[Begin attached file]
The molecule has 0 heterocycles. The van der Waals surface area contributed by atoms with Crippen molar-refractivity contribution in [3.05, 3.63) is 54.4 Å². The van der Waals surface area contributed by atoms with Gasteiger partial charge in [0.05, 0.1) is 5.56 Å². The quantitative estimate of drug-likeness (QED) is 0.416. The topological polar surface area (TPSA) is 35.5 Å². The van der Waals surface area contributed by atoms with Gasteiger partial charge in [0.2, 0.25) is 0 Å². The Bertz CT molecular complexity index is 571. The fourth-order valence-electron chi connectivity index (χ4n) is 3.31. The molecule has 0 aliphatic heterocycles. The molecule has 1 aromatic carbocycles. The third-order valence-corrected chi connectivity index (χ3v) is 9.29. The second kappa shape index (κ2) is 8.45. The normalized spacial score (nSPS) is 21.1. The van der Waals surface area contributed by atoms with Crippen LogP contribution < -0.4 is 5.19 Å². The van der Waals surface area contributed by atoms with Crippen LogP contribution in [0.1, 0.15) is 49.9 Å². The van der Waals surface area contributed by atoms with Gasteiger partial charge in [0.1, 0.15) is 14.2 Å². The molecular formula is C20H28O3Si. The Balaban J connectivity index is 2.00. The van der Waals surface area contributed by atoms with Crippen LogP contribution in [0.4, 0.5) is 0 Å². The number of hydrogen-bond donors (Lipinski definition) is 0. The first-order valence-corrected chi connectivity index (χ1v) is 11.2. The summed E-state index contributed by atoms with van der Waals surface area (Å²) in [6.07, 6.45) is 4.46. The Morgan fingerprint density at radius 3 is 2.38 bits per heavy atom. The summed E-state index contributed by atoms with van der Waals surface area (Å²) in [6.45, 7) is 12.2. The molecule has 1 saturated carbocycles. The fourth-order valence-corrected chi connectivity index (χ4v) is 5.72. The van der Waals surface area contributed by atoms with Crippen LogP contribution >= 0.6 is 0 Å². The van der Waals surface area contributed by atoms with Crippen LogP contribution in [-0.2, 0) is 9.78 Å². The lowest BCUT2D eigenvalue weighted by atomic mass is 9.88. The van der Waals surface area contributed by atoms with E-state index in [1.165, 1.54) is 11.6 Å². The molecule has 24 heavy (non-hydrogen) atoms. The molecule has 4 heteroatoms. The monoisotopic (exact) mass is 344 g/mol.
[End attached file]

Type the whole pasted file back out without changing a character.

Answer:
The molecule has 0 heterocycles. The van der Waals surface area contributed by atoms with Crippen molar-refractivity contribution in [3.05, 3.63) is 54.4 Å². The van der Waals surface area contributed by atoms with Gasteiger partial charge in [0.05, 0.1) is 5.56 Å². The quantitative estimate of drug-likeness (QED) is 0.416. The topological polar surface area (TPSA) is 35.5 Å². The van der Waals surface area contributed by atoms with Gasteiger partial charge in [0.2, 0.25) is 0 Å². The Bertz CT molecular complexity index is 571. The fourth-order valence-electron chi connectivity index (χ4n) is 3.31. The molecule has 0 aliphatic heterocycles. The molecule has 1 aromatic carbocycles. The third-order valence-corrected chi connectivity index (χ3v) is 9.29. The second kappa shape index (κ2) is 8.45. The normalized spacial score (nSPS) is 21.1. The van der Waals surface area contributed by atoms with Crippen LogP contribution < -0.4 is 5.19 Å². The van der Waals surface area contributed by atoms with Crippen LogP contribution in [0.1, 0.15) is 49.9 Å². The van der Waals surface area contributed by atoms with Gasteiger partial charge in [0.1, 0.15) is 14.2 Å². The molecular formula is C20H28O3Si. The Balaban J connectivity index is 2.00. The van der Waals surface area contributed by atoms with Crippen LogP contribution in [0.4, 0.5) is 0 Å². The number of hydrogen-bond donors (Lipinski definition) is 0. The first-order valence-corrected chi connectivity index (χ1v) is 11.2. The summed E-state index contributed by atoms with van der Waals surface area (Å²) in [6.07, 6.45) is 4.46. The Morgan fingerprint density at radius 3 is 2.38 bits per heavy atom. The summed E-state index contributed by atoms with van der Waals surface area (Å²) in [6.45, 7) is 12.2. The molecule has 1 saturated carbocycles. The fourth-order valence-corrected chi connectivity index (χ4v) is 5.72. The van der Waals surface area contributed by atoms with Crippen LogP contribution >= 0.6 is 0 Å². The van der Waals surface area contributed by atoms with Crippen LogP contribution in [-0.2, 0) is 9.78 Å². The lowest BCUT2D eigenvalue weighted by atomic mass is 9.88. The van der Waals surface area contributed by atoms with E-state index in [1.165, 1.54) is 11.6 Å². The molecule has 24 heavy (non-hydrogen) atoms. The molecule has 4 heteroatoms. The monoisotopic (exact) mass is 344 g/mol.